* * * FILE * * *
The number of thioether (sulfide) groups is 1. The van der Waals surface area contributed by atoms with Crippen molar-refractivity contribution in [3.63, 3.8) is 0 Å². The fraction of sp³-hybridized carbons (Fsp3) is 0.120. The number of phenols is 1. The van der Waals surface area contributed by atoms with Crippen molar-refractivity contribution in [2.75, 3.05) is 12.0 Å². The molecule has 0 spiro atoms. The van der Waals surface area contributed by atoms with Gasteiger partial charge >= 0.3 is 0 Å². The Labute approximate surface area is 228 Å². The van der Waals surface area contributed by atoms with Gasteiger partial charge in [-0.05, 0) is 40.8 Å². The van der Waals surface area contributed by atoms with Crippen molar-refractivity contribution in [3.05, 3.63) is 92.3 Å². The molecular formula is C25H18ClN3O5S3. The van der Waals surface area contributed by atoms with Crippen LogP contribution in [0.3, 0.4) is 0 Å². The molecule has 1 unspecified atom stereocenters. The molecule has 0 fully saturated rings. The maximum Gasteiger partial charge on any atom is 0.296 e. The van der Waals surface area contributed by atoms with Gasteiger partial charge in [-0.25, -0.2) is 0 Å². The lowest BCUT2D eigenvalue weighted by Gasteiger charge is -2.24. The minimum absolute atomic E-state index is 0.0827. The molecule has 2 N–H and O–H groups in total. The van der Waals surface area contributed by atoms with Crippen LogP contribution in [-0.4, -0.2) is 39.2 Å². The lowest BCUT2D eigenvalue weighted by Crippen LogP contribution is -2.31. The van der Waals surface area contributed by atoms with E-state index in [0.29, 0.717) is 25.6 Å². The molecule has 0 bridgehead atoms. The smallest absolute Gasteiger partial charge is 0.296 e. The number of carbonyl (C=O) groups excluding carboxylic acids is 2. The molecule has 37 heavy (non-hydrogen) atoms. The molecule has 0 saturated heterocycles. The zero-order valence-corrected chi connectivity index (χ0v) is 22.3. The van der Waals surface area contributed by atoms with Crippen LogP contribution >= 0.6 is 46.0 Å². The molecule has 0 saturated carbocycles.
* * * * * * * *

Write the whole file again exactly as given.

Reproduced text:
The number of thioether (sulfide) groups is 1. The van der Waals surface area contributed by atoms with Crippen molar-refractivity contribution in [3.63, 3.8) is 0 Å². The fraction of sp³-hybridized carbons (Fsp3) is 0.120. The number of phenols is 1. The van der Waals surface area contributed by atoms with Crippen molar-refractivity contribution in [2.75, 3.05) is 12.0 Å². The molecule has 0 spiro atoms. The van der Waals surface area contributed by atoms with Gasteiger partial charge >= 0.3 is 0 Å². The Labute approximate surface area is 228 Å². The van der Waals surface area contributed by atoms with Gasteiger partial charge in [-0.05, 0) is 40.8 Å². The van der Waals surface area contributed by atoms with Crippen molar-refractivity contribution in [3.05, 3.63) is 92.3 Å². The molecular formula is C25H18ClN3O5S3. The van der Waals surface area contributed by atoms with Crippen LogP contribution in [0.3, 0.4) is 0 Å². The molecule has 1 unspecified atom stereocenters. The molecule has 0 fully saturated rings. The maximum Gasteiger partial charge on any atom is 0.296 e. The van der Waals surface area contributed by atoms with Gasteiger partial charge in [-0.25, -0.2) is 0 Å². The lowest BCUT2D eigenvalue weighted by Gasteiger charge is -2.24. The minimum absolute atomic E-state index is 0.0827. The molecule has 2 N–H and O–H groups in total. The van der Waals surface area contributed by atoms with Crippen LogP contribution in [-0.4, -0.2) is 39.2 Å². The lowest BCUT2D eigenvalue weighted by Crippen LogP contribution is -2.31. The van der Waals surface area contributed by atoms with E-state index in [0.29, 0.717) is 25.6 Å². The molecule has 0 bridgehead atoms. The smallest absolute Gasteiger partial charge is 0.296 e. The number of carbonyl (C=O) groups excluding carboxylic acids is 2. The molecule has 37 heavy (non-hydrogen) atoms. The molecule has 0 saturated heterocycles. The zero-order valence-corrected chi connectivity index (χ0v) is 22.3. The van der Waals surface area contributed by atoms with Crippen LogP contribution >= 0.6 is 46.0 Å². The molecule has 0 saturated carbocycles.